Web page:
Book Review: Bukhari Publications’ Two Arbaʿīn Collections on the Virtues of the Prophet and Prayers on Him

It has been over a month since I received three recently published books by a new and exciting publishing house, Bukhari Publications. Unfortunately, I haven’t found the time yet to give the books the detailed and meticulous review they deserve. That said, I have for a long time considered the necessity of producing less formal reviews that might not stand up to the standard of an academic journal but nevertheless satisfy the need of the common reader to get basic feedback on a new book and answer the pressing question of whether or not it is worth buying.

As I was only able to get through two of the three books of the series, I intend this short review to focus on the two titles which are translations of Imam Yusuf al-Nabahani’s forty hadith collections on (i) the virtues of the Prophet (upon him blessings and peace) and his nation and (ii) the virtues of sending prayers on the Prophet (upon him blessings and peace). The third book, an original work by Shaykh Omar Subedar entitled “How to Live the Life of the Prophet (ṣallallāhu ʿalayhi wa sallam)” is a compilation of the daily habits of the noble Prophet (upon him blessings and peace). In other words, it compiles the daily sunnahs in a convenient list format with brief source references for each.

At first glance, it is hard to differentiate any particular book of the set from the other, as they share the basic cover design and only differ in their titles and the shade of olive green employed for the background. Given the similarity of the titles of al-Nabahānī’s two works, The Virtues of the Prophet and His Nation (ṣallallāhu ʿalayhi wa sallam) and The Virtues of Sending Prayers on the Prophet (ṣallallāhu ʿalayhi wa sallam) and the fact that the translator (Rashad Jameer)  is the same for both, I nearly fell under the false impression that I was sent two copies of the same book.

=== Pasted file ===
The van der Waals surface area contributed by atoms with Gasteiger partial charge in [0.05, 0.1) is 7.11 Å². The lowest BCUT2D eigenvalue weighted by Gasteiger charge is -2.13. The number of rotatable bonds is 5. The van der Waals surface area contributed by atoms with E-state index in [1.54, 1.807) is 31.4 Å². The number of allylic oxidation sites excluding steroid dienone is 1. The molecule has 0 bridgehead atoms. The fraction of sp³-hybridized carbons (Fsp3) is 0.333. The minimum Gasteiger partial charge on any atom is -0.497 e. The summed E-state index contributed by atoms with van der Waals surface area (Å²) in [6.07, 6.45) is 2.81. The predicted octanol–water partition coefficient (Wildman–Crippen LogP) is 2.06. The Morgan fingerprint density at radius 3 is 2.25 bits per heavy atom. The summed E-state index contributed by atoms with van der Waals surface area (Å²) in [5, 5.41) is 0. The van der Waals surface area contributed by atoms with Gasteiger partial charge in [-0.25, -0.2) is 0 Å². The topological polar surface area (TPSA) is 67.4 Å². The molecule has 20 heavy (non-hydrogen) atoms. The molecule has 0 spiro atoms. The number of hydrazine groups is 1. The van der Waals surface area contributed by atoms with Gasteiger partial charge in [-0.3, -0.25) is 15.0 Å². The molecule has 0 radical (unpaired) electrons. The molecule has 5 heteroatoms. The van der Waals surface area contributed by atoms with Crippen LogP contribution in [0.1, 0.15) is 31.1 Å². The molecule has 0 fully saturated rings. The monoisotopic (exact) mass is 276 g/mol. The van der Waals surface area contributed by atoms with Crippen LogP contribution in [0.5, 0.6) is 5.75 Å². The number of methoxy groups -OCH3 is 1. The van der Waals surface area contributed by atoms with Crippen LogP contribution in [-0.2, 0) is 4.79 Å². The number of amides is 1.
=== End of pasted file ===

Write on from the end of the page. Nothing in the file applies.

It also required me to read the back cover before I realized that both of al-Nabahānī’s works are in fact from the Arbaʿīn genre of hadith works. I imagine it would be useful in future editions to provide that detail somewhere on the front cover page, given the great appeal of 40-hadith collections.

That said, the excellent cover design, typesetting, and editing work deserves commendation. I am typically very apprehensive when reading a new publisher as my skepticism about the quality of translation, transliteration, copy editing, etc… in English Islamic literature is usually quite justified. These books provide immediate comfort with an excellent choice of paper, cover design, and fonts.

The translation offered by Rashad Jameer is fluid, accurate (wherever I happened to read at least), and accessible. More importantly, al-Nabahānī is known for his inclusion of spurious and problematic narrations in his books. This work, unlike many translations of al-Ghazālī’s books, includes necessary, yet brief critical comments on the hadith in the footnotes. I also commend the use of footnotes over endnotes, as the immediate reading of critical rulings on hadith is usually necessary for the average reader.

While the translator does not provide commentary on the hadith, the brevity of the two works allow for the inclusion of some excellent appendices. In the Virtues of Sending Prayers book, for example, we are given a collection of ṣalawāt that runs equal in length to the forty hadith collection itself and provides some unique ṣalawāt such as that of Ḥasan al-Baṣrī, Imam al-Shāfiʿī, Shaykh Ṣāliḥ al-Jaʿfarī, and Mawlānā Zakariyyā al-Kāndhlawī, may Allah have mercy on them all.

The other work’s appendices provide the prophetic lineage, the Prophet’s various names (upon him blessing and peace), and details on the prophetic sandals. All in all, both works are concise and yet rich in content. I look forward to reading the forthcoming works of Bukhari Publications.

Lastly, a few final constructively-critical comments (in compliance with Shaykh Omar Subedar’s kind request). In Shaykh GF Haddad’s introduction to both works, Wasāʾil al-Wuṣūl is mentioned as a commentary on al-Tirmidhī’s al-Shamāʾil al-Muḥammadiyyah. As far as I know, the Wasāʾil is heavily reliant on the Shamāʾil but is not its commentary and differs in many ways, including its structure and style. It would also have been useful to perhaps provide some mention of the status of al-Nabahānī in the field of hadith criticism and provide a general warning about reading his works without a decent takhrīj of their hadith. Lastly, a few typographical and editing issues can be addressed in future editions to make the works more polished (e.g. inconsistent use of the “h” for the Arabic tā marbūṭah and the unnecessary al- attached to Dimashq in a reference to Tārīkh Dimashq).

Overall, I recommend both works for both individual reading and for study in spiritual study-circles at the masjid. I apologize for the rushed nature of this review, as I was seeking to accommodate some people who I was sure would be seeking to purchase books at ISNA this year and would want some suggestions on whether or not to buy the books.


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